Fleet of Kenworth K370 Cabovers Used To Remove, Recycle De-Icing Fluids from Airports

For Inland Technologies, Bring on the Snow, Sleet and Frost

For Richard Johnson, the last thing one of his drivers would do is turn on the air conditioner. “We never need it,” he laughed. “But the heater, that’s another story.”

When it comes to niche trucking, Inland Technologies might be the niche of the niches. It’s a company that makes its money when the snow falls and temperatures drop below freezing. Snow and ice on wing surfaces negatively impact safety so aircraft are de-iced using a glycol-based product generally referred to as Aircraft De-icing Fluid (ADF). “We contract to North American airports and airlines and when the de-icers come out to spray down planes, we’re the ones that vacuum up the waste aircraft de-icer after the plane pulls back from the gate,” says Johnson, who serves as Inland Technologies’ Canadian operations supervisor.  “In heavy weather patterns, we’ll be running our Kenworth K370s 24/7 and unloading our 1,800-gallon tanks up to 20 times a day.”

Inland Technologies got its start in Canada where federal laws require spent ADF to be removed from airport apron areas. According to Johnson, while aircraft de-icing fluid is used for safety reasons, it breaks down very quickly in the environment, using up oxygen in lakes and streams, which can impact fish and other aquatic life. It is recovered for environmental protection reasons.

In 2010, the company began manufacturing its own custom bodies as it began seeing demand for its services increase. “We’re contracted to work at major airports, such as Toronto Pearson, Calgary International, and Dulles and Reagan airports in Washington, D.C., to collect the ADF, and then recycle the fluids for industrial market re-use,” says Johnson. “We have recycling operations set up at most of the airports where we collect ADF, while others serve as regional processing facilities. We also work with airports, which have drainage systems for the fluids. Denver, for example, has all its ADF collected through runoff drains. We then take the fluid to our plant for recycling. But, many airports don’t have the drainage system, that’s where our fleet of trucks come in.”

Inland Technologies began work with Kenworth in 2013 when it mounted six of its Glyvac™ recovery bodies on the Kenworth K370 cabover chassis. It chose a 200-inch wheelbase, which allows room for 1,800-gallon tank mounts. The K370s are powered by the PACCAR PX-7 engine rated at 260 hp, and driven through automatic transmissions.

According to Johnson, the K370 has become the standard chassis for Inland – the company plans to spec the unit when replacement or additional vehicles are needed by the company. The K370s are purchased through Bayview Kenworth in New Glasgow, Nova Scotia. Inland Technologies currently runs a total of 70 Glycol Recovery Vehicles.

The recovery system features a wash bar under the truck that directs water spray – at 725 psi – down on the tarmac; the water and ADF is then vacuumed up with a vacuum system so powerful, it could completely fill the 1,800-gallon tanker within five minutes, if it were suctioning off a pool of fluid. Each Glyvac Recovery Vehicle features a three-stage fluid separation system that removes 99 percent of glycol from the air stream. Once the tank is full, it’s off-loaded at a nearby airport collection site, where the fluids are recycled.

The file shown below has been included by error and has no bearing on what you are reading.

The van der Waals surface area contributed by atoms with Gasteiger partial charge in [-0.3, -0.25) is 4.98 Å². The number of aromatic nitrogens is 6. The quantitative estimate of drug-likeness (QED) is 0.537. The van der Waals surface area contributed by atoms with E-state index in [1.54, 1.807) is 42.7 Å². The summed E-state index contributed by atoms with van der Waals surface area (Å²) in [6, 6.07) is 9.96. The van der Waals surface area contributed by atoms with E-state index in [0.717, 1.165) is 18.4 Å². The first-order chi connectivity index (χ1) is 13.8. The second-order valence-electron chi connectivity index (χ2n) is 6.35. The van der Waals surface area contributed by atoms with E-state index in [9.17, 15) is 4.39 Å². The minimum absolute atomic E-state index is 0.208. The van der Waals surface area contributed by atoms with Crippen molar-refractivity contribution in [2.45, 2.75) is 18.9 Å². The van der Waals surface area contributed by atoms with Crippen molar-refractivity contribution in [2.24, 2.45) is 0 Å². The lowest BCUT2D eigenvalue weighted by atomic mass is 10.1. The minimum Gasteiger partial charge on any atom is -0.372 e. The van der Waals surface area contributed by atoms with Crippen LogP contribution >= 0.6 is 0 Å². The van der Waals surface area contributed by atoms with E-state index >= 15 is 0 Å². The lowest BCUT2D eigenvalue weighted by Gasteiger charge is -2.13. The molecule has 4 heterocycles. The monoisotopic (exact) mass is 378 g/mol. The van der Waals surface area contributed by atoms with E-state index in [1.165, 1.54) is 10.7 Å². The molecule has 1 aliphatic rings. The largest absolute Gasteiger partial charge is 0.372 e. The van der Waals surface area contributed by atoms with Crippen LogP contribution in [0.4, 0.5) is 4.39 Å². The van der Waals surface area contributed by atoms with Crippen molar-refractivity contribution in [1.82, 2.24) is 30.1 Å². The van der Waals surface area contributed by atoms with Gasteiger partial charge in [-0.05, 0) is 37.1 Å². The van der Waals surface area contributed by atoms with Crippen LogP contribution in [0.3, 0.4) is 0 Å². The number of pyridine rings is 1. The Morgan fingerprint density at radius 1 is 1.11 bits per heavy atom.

The Kenworth K370 is an ideal truck for Inland’s operation, according to Johnson. “We were looking for a strong truck that was durable and reliable. Our bodies are very complex pieces of equipment, so we need the truck to last as long as the mounted equipment – well beyond 10 years. What’s more, we can’t afford any downtime since these units are a mainstay for airport operations.”

A cabover was also the best choice. “We work in very tight areas – with very expensive airplanes and ground equipment in the same space – so being able to see directly in front of us, without a hood, is very important. The great visibility and excellent turning radius that the Kenworth K370 offers really enables us to do our work well,” he says.

To keep its commitment to airports, Johnson says he has the support of Kenworth dealers that are all located close to the airports served by Inland Technologies.  “They are critical to our success,” Johnson says. “We can’t take our trucks to Kenworth for service. They have to come to us. And they must have parts readily available so if we need something fast, we can get serviced and back up and running. It’s been a big difference maker for us, enabling us to deliver a higher quality of service to our customers.”

Since Inland’s Glycol Recovery Vehicles are specialized for winter work – on standby for four to six months of the year, depending upon the airport – its core of drivers typically come from the construction industry. “It works well,” says Johnson. “The drivers often run construction equipment in the spring, summer and fall, and then come work for us in the winter. They’ve told us they really like driving the Kenworths. In some cases, they’ll be pulling up to 12-hour shifts in very challenging weather. So they appreciate the comfortable seat and the driving environment the K370 offers.”

Learn more about Inland's Glyvac glycol recovery vehicle in the OEM Off-Highway article, Suck it up, featured in the September 2014 issue.